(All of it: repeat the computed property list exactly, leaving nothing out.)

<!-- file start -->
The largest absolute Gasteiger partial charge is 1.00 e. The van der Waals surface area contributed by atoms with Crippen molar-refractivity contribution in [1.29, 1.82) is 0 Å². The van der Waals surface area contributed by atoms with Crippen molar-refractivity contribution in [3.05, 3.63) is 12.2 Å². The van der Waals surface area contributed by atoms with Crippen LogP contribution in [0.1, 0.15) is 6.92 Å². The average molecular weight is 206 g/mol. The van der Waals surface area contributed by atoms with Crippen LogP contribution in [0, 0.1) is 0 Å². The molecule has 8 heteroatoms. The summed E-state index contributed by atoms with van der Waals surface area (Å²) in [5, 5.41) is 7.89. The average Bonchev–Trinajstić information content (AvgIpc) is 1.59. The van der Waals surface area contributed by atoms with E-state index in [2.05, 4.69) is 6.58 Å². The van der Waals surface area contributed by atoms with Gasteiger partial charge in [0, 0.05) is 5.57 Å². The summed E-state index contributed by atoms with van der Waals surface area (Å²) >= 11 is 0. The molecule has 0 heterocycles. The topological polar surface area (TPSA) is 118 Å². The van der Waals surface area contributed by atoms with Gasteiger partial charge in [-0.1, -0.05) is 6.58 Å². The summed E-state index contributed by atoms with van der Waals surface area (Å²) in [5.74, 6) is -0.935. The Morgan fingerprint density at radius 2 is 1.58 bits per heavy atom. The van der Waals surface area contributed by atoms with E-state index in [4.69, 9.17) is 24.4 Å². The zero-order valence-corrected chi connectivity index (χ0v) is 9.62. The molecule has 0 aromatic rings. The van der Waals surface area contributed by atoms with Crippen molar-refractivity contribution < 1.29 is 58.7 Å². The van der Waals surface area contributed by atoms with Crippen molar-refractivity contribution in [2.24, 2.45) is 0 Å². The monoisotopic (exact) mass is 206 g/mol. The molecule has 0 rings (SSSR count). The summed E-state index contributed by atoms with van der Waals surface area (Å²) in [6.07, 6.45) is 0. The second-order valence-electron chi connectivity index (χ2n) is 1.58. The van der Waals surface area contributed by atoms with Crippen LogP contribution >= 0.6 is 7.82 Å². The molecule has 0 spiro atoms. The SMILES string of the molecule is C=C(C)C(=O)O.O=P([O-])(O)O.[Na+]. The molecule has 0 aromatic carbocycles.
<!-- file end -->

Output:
The largest absolute Gasteiger partial charge is 1.00 e. The van der Waals surface area contributed by atoms with Crippen molar-refractivity contribution in [1.29, 1.82) is 0 Å². The van der Waals surface area contributed by atoms with Crippen molar-refractivity contribution in [3.05, 3.63) is 12.2 Å². The van der Waals surface area contributed by atoms with Crippen LogP contribution in [0.1, 0.15) is 6.92 Å². The average molecular weight is 206 g/mol. The van der Waals surface area contributed by atoms with Crippen LogP contribution in [0, 0.1) is 0 Å². The molecule has 8 heteroatoms. The summed E-state index contributed by atoms with van der Waals surface area (Å²) in [5, 5.41) is 7.89. The average Bonchev–Trinajstić information content (AvgIpc) is 1.59. The van der Waals surface area contributed by atoms with E-state index in [2.05, 4.69) is 6.58 Å². The van der Waals surface area contributed by atoms with Gasteiger partial charge in [0, 0.05) is 5.57 Å². The summed E-state index contributed by atoms with van der Waals surface area (Å²) >= 11 is 0. The molecule has 0 heterocycles. The topological polar surface area (TPSA) is 118 Å². The van der Waals surface area contributed by atoms with Gasteiger partial charge in [-0.1, -0.05) is 6.58 Å². The summed E-state index contributed by atoms with van der Waals surface area (Å²) in [5.74, 6) is -0.935. The Morgan fingerprint density at radius 2 is 1.58 bits per heavy atom. The van der Waals surface area contributed by atoms with E-state index in [4.69, 9.17) is 24.4 Å². The zero-order valence-corrected chi connectivity index (χ0v) is 9.62. The molecule has 0 aromatic rings. The van der Waals surface area contributed by atoms with Crippen molar-refractivity contribution < 1.29 is 58.7 Å². The van der Waals surface area contributed by atoms with Crippen molar-refractivity contribution in [2.24, 2.45) is 0 Å². The monoisotopic (exact) mass is 206 g/mol. The molecule has 0 rings (SSSR count). The summed E-state index contributed by atoms with van der Waals surface area (Å²) in [6.07, 6.45) is 0. The second-order valence-electron chi connectivity index (χ2n) is 1.58. The van der Waals surface area contributed by atoms with Crippen LogP contribution >= 0.6 is 7.82 Å². The molecule has 0 spiro atoms. The SMILES string of the molecule is C=C(C)C(=O)O.O=P([O-])(O)O.[Na+]. The molecule has 0 aromatic carbocycles.